Wojciech Lorenc - The Future of Online Videos
We recently had a chance to talk with filmmaker and producer, Wojciech Lorenc (pronounced Voy-tek), about the growth of online video and how it’s changing the way we reach audiences and the way we communicate messages online. Wojciech is a faculty member in the Television Department at Columbia College Chicago, where he teaches Video for Interactive Multimedia and Aesthetics of Television. Video has becoming a driving force in the online multimedia experience. You can watch videos and create them, you can download, upload and stream videos online from multiple devices, you can share videos, and that’s only the beginning. For Wojciech, a love for watching movies inspired a successful career in filmmaking and film production, but when he’s not busy creating amazing videos, he’s educating future filmmakers on how to harness the power of online video in a digital era.
What is the #1 tip you have for successful Business-to-Business Videos on the Web?
As a business, you need to evaluate available video strategies and study how each platform works. For example, you need to study YouTube as a platform, and learn about its functionality to understand how it can be used to reach your target audience and communicate a particular message.
As a college instructor, what is your overall goal in terms of teaching your students about the future of video on the web?
A lot of my teaching focuses on creating online video shows or web series, as well as creating and building an audience or a following.
The changing nature of video marketing is a huge topic for discussion in the business world and the academia, and one thing everyone wants to know is, what makes a video viral?
I get asked this a lot, and the best piece of advice I have about viral videos is don’t bother making viral videos, instead focus of making a video with sharable qualities. The bar is getting higher and higher for viral videos, and authenticity is much more favorable with online audiences. Remember: the web’s most viral videos weren’t really meant to be viral, but they did mean to share and encourage an emotional response.
As a filmmaker and video marketing expert, what tips do you have for making your video more sharable?
Popular online videos share several key components, and the most important is being able to focus on content that is topical, so you really need to stay on top of current events and trending news. You need be able to think quickly on your feet and create quickly, in order to respond to what’s happening in pop culture and around the web. Your videos should be as authentic as possible and they must provoke an emotion, any emotion. And you have a clear understanding of how people are viewing your content- are they watching it on their laptops or are they watching it on their smartphones?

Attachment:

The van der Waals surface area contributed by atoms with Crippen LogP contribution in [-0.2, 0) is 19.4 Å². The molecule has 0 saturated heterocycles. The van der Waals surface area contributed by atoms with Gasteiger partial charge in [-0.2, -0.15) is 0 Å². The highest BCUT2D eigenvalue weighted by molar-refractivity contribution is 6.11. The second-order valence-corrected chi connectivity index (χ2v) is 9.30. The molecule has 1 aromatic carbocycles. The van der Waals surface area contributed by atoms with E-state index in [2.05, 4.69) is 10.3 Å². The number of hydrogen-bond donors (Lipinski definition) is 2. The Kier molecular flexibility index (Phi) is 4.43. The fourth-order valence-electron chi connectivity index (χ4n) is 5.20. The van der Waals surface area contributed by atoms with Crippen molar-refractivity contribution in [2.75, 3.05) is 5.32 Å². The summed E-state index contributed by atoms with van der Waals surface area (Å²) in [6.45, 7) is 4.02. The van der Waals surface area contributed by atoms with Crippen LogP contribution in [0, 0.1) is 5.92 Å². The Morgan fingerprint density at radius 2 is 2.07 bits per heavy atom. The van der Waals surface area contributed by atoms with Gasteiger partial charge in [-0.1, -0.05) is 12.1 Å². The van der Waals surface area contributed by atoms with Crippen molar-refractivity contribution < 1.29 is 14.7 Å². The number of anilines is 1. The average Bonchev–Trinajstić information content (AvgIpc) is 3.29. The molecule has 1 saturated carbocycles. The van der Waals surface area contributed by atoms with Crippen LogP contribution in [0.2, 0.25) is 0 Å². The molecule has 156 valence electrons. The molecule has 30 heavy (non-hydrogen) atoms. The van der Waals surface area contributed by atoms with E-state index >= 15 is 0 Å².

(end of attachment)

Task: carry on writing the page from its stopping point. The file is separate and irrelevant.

Here are some noteworthy examples of videos that have gone viral:
This video is pretty self explanatory, depicting a baby panda bear sneezing. Odds are you have probably seen it. What makes this video stand at the top of viral video charts is its cuteness factor, as well as its authenticity. The video is short and appeals emotionally to a universal audience, enough so that you want to watch it over and over again.
This video of one brother is biting his brother’s finger, was uploaded by the boy’s father, whose only intent was to capture the boys growing up. This 2.35 minute viral video has gotten over 150 million views, and similar to The Sneezing Baby Panda Video, Charlie Bit My Finger reaches audiences emotionally in that it’s both cute and funny- you can’t help but to watch it over and over.
Which video sharing platform do you prefer, YouTube or Vimeo?
YouTube. That’s where most of the eyeballs are. Vimeo is more of a professional filmmaking community, and if you’re looking for a professional or you’re looking to connect or participate with other members of the filmmaking community, Vimeo is a great place to be.
What Predictions do you have for the Future of Web Video?
Mobile is going to play a huge role in the online video arena. We are doing more with our mobile devices than our computers and that has led shift in philosophy about what certain apps can do and what they’re designed to do. Apps are taking over so quickly because the mobile experience is so fast paced.